other: This study was conducted according to GLP and sufficient data is available for the interpretation of results.
Justification for type of information:
Read across is based on the category approach. Please refer to attached category document.
Qualifier:
no guideline available
Principles of method if other than guideline:
Test material was administered either by oral gavage or in the drinking water to set dose levels for a dominant lethal study.
GLP compliance:
yes
Limit test:
no
Species:
rat
Strain:
Fischer 344
Sex:
male/female
Route of administration:
other: One group was administered the test material in the drinking water while another group was administered the test material via oral gavage
Vehicle:
water
Analytical verification of doses or concentrations:
yes
Duration of treatment / exposure:
14 days
Frequency of treatment:
Drinking water was available ad libitum while rats were orally gavaged daily.
Remarks:
Doses / Concentrations:
0, 1000, 5000, 25000 or 50000 ppm in drinking water or 0, 500, 1000, 2500 or 5000 mg/kg via oral gavage (see Table 1)
Basis:
other: nominal in drinking water and actual ingested in oral gavage
No. of animals per sex per dose:
5 males and 5 females for each dose level and route
Control animals:
yes, concurrent vehicle
Dose descriptor:
NOEL
Effect level:
50 000 ppm
Based on:
test mat.
Sex:
male/female
Basis for effect level:
other: There were no treatment-related effects noted at the highest dose, 50,000 ppm in the drinking water, which was equivalent to 6387 mg/kg/day.
Dose descriptor:
NOEL
Effect level:
5 000 mg/kg bw/day (actual dose received)
Based on:
test mat.
Sex:
male/female
Basis for effect level:
other: There were no treatment-related effects noted in rats administered 5000 mg/kg via oral gavage, 5 day/week for 2 weeks.
Critical effects observed:
not specified

Dosing was initiated on January 22, 1990. The final day of sacrifice was February 5, 1990. Body weight range at first dose was 220.9 to 275.0 grams for the drinking water animals and 220.1 to 273.6 grams for the peroral gavage animals .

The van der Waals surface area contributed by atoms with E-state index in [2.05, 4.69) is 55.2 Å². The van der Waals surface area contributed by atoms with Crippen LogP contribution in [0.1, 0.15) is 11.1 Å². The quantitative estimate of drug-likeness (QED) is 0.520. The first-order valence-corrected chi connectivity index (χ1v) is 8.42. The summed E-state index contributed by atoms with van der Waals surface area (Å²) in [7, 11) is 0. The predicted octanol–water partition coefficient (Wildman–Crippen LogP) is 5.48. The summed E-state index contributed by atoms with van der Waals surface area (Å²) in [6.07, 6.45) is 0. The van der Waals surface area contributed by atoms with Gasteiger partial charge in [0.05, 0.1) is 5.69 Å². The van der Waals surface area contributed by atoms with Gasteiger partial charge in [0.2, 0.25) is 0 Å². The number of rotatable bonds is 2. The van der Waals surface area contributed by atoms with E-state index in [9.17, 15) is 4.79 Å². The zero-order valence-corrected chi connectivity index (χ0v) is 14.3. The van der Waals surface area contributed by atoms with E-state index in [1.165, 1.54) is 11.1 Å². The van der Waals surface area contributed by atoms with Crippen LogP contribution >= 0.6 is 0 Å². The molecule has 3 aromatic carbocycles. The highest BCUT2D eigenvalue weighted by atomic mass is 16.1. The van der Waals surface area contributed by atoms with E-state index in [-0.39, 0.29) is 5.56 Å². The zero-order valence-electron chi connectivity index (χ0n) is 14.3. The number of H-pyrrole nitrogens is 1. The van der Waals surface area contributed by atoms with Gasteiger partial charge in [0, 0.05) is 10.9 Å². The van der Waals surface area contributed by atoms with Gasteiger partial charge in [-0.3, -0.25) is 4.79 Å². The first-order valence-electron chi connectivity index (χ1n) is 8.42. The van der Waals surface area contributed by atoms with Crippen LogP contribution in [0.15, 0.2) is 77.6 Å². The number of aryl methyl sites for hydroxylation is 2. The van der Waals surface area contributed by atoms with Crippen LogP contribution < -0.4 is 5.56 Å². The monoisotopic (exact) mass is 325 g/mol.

Drinking Water

Analytical Chemistry

Homogeneity studies performed on samples from three regions (top, middle, and bottom) of the mixing vessel for each dose level indicated that the test substance was uniformly distributed in the test solutions. The range of the analyses for the homogeneity tests was 89.3 to 100.0% of nominal (Mean + SD = 93.7% + 4.3) for the 1000 ppm dose solution, 93.5 to 98.3% of nominal (Mean + SD = 95.7% + 2.1) for the 5000 ppm dose solution, 95.8 to 98.2% of nominal (Mean + SD = 97.0% + 1.3) for the 25000 dose solution, and 95.9 to 99.5% of nominal (Mean + SD = 97.9% + 1.7) for the 50000 ppm dose solution.

Stability studies were conducted on formulations (1000 and 50000 ppm) stored at room temperature in Nalgenea carboys and also in glass water bottles with rubber stoppers equipped with stainless steel sippers. The mean measured concentrations for the carboy stability study ranged from 93.5 to 98.0 and 97.9 to 106.3 percent of nominal for the 1000 and 50000 ppm solutions, respectively. These results indicated that TTEG in processed tap water was stable at room temperature in Nalgene carboys used for the study for at least 7 days. The mean measured concentrations for the water bottle stability study ranged from 92.3 to 97.9 and 96.3 to 100.6 percent of nominal for the 1000 and 50000 ppm solutions, respectively. These results indicated that TTEG in processed tap water stored at room temperature in the bottles used for the study was stable for at least 13 days. The mean measured concentrations of the dosing solutions prepared for Study Week 1 ranged from 93.5 to 97.9 percent of nominal. The mean measured concentrations of the dosing solutions prepared for Study Week 2 ranged from 93.2 to 98.9 percent of nominal. All solutions were found acceptable for the study.